ATIC Home HASP Home LaACES Home HiSGRI Home LaSPACE Home LSU Physics
Participants Science Instrument Multimedia Status Links Private ATIC
Silicon Matrix Hodoscopes Calorimeter



BGO Calorimeter

In an ionization calorimeter, a particle's energy is deposited in an absorber via a cascade of nuclear and electromagnetic interactions. At each step, the energy of the primary particle is subdivided among many secondary particles. Ultimately, the primary energy is dissipated via ionization and excitation of the material. The integral of the deposited energy over the depth in the absorber is a measure of the energy of the incident hadron. In ATIC, the calorimeter is composed of a stack of 10 trays with forty 2.5 cm by 2.5 cm by 25 cm BGO crystals in each tray. Thus, the calorimeter is about 22 radiation lengths (~1.14 nuclear interaction lengths). One such tray, half filled with crystals, is shown in Figure 1. Each crystal is viewed, through an air gap, by a single Hamamatsu R5611 photomultiplier tube (PMT). The PMT bleeder string base incorporates a three dynode pickoff to cover a dynamic range of crystal energy deposits  from about 10 MeV (~ mip) to about 20 TeV and is designed for low power consumption. The dynode signals are wired to a Front End Module (FEM) board that contains six application specific integrated cir-cuits (ASIC) based on the design used for the ACE mission.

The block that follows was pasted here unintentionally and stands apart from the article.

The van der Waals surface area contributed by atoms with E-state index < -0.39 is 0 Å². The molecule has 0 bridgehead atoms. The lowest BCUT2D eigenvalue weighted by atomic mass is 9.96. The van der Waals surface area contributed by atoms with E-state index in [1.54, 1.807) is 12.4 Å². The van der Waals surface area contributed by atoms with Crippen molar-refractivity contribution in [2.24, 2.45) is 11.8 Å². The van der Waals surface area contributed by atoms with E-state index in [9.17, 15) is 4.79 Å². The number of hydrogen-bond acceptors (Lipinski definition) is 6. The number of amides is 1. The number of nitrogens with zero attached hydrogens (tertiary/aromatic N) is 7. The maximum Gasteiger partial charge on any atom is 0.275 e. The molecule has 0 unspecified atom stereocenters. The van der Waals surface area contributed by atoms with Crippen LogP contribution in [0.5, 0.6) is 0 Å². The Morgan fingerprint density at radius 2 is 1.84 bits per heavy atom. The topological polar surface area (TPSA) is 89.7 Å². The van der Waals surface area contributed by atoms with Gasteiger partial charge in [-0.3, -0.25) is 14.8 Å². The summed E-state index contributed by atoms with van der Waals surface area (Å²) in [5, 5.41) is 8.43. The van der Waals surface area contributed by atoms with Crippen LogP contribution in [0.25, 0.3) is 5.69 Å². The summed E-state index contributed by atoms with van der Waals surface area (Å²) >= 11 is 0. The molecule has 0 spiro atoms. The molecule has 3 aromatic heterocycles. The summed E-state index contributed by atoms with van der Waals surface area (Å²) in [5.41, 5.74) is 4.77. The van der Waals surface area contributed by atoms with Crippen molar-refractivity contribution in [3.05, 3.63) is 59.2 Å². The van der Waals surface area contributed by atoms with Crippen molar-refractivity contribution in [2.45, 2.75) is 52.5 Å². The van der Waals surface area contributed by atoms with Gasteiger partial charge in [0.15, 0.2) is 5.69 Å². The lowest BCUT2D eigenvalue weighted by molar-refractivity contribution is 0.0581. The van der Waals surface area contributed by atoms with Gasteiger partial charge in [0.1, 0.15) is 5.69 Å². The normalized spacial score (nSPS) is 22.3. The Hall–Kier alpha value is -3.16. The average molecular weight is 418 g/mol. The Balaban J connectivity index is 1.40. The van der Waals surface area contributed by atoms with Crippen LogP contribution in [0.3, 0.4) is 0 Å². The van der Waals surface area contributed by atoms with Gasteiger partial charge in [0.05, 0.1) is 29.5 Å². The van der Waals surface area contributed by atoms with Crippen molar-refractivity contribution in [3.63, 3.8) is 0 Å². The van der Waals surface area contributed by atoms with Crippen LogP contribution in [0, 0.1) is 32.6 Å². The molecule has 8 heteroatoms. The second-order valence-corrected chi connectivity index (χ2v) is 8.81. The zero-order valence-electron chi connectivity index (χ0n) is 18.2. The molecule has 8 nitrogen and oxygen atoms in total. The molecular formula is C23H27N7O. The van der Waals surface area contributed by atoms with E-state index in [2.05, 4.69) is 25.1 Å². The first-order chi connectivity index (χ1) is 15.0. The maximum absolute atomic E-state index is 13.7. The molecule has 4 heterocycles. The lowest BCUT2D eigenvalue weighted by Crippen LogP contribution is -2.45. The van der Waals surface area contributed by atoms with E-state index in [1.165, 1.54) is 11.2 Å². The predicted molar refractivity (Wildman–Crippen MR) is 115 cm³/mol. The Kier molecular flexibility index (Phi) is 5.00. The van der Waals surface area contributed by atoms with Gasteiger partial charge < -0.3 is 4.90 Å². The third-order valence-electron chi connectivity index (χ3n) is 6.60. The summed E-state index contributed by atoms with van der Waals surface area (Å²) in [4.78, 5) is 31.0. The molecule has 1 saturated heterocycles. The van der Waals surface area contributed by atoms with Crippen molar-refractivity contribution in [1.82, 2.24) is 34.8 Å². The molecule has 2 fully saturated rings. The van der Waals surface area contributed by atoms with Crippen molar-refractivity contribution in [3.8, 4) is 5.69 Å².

Each ASIC has 16 input channels and outputs two “trigger”  signals as well as 12 bit digitized pulse heights. LEDs are incorporated into the front end electronics so each PMT can be checked for liveness and stability. The PMTs, with their brass foil shielding, wiring and part of the FEM can be seen in the bottom part of Figure 1.  As each tray is filled with crystals they are stacked as shown in Figure 2. Each layer is rotated by 90 de-grees to provide an X-Y coordinate for determining the shower core trajectory, using the techniques de-scribed in Ganel et al., 1999. The black vinyl coated handles in Figure 2 are used in tray handling (each tray weighs close to 50 kg) and the PMT / FEM boxes that can easily be mounted / dismounted on the tray ends. Cabling from the connectors on the FEM boxes run to the bottom of the electronics bays where the remainder of the readout electronics is mounted. The readout of the ASICs on multiple FEM boards is controlled by an ASIC Control Logic Board (ACLB) which, in turn, passes the data to the Detector Inter-face Module (DIM) that is part of the Detector Control Unit (DCU) computer.

Figure 1: BGO Calorimeter tray half filled with BGO crystals

Figure 2: The BGO Calorimeter Stack

All Flight Systems run on QNX Realtime OS.    
Site Manager:
  Doug Granger
Doug Granger